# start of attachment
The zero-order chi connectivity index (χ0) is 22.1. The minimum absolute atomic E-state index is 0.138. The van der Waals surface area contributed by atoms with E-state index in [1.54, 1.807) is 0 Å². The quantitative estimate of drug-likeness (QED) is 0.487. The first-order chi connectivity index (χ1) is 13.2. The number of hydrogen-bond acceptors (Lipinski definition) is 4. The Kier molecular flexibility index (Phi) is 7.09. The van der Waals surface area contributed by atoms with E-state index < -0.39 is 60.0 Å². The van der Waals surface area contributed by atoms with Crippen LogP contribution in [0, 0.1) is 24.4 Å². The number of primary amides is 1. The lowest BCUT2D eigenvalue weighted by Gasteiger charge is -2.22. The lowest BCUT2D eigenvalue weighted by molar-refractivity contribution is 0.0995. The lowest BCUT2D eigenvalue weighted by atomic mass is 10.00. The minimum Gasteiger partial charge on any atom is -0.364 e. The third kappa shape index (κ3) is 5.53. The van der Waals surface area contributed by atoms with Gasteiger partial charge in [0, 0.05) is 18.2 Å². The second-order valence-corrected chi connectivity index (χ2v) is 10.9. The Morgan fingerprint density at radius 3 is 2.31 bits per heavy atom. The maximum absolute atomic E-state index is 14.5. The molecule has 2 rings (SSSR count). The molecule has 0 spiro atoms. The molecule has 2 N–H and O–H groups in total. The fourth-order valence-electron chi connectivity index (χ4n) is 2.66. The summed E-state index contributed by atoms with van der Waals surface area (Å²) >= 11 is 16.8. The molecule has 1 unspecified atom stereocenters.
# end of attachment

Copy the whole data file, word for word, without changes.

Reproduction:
The zero-order chi connectivity index (χ0) is 22.1. The minimum absolute atomic E-state index is 0.138. The van der Waals surface area contributed by atoms with E-state index in [1.54, 1.807) is 0 Å². The quantitative estimate of drug-likeness (QED) is 0.487. The first-order chi connectivity index (χ1) is 13.2. The number of hydrogen-bond acceptors (Lipinski definition) is 4. The Kier molecular flexibility index (Phi) is 7.09. The van der Waals surface area contributed by atoms with E-state index < -0.39 is 60.0 Å². The van der Waals surface area contributed by atoms with Crippen LogP contribution in [0, 0.1) is 24.4 Å². The number of primary amides is 1. The lowest BCUT2D eigenvalue weighted by Gasteiger charge is -2.22. The lowest BCUT2D eigenvalue weighted by molar-refractivity contribution is 0.0995. The lowest BCUT2D eigenvalue weighted by atomic mass is 10.00. The minimum Gasteiger partial charge on any atom is -0.364 e. The third kappa shape index (κ3) is 5.53. The van der Waals surface area contributed by atoms with Gasteiger partial charge in [0, 0.05) is 18.2 Å². The second-order valence-corrected chi connectivity index (χ2v) is 10.9. The Morgan fingerprint density at radius 3 is 2.31 bits per heavy atom. The maximum absolute atomic E-state index is 14.5. The molecule has 2 rings (SSSR count). The molecule has 0 spiro atoms. The molecule has 2 N–H and O–H groups in total. The fourth-order valence-electron chi connectivity index (χ4n) is 2.66. The summed E-state index contributed by atoms with van der Waals surface area (Å²) >= 11 is 16.8. The molecule has 1 unspecified atom stereocenters.